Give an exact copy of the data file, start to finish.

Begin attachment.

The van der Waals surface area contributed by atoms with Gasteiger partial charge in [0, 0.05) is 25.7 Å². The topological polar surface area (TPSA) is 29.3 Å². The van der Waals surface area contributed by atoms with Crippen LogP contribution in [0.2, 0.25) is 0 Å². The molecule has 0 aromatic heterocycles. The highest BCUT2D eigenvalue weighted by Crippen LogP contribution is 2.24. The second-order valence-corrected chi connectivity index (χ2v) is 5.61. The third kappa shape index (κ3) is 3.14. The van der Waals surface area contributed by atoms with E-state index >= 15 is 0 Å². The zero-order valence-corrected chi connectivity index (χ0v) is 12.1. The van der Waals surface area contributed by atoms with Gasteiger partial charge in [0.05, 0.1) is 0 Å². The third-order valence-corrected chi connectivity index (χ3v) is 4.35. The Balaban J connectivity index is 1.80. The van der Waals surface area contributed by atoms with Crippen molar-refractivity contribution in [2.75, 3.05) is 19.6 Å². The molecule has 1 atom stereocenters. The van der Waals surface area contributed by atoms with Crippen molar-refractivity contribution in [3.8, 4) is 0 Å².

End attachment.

The van der Waals surface area contributed by atoms with Gasteiger partial charge in [0, 0.05) is 25.7 Å². The topological polar surface area (TPSA) is 29.3 Å². The van der Waals surface area contributed by atoms with Crippen LogP contribution in [0.2, 0.25) is 0 Å². The molecule has 0 aromatic heterocycles. The highest BCUT2D eigenvalue weighted by Crippen LogP contribution is 2.24. The second-order valence-corrected chi connectivity index (χ2v) is 5.61. The third kappa shape index (κ3) is 3.14. The van der Waals surface area contributed by atoms with E-state index >= 15 is 0 Å². The zero-order valence-corrected chi connectivity index (χ0v) is 12.1. The van der Waals surface area contributed by atoms with Gasteiger partial charge in [0.05, 0.1) is 0 Å². The third-order valence-corrected chi connectivity index (χ3v) is 4.35. The Balaban J connectivity index is 1.80. The van der Waals surface area contributed by atoms with Crippen molar-refractivity contribution in [2.75, 3.05) is 19.6 Å². The molecule has 1 atom stereocenters. The van der Waals surface area contributed by atoms with Crippen molar-refractivity contribution in [3.8, 4) is 0 Å².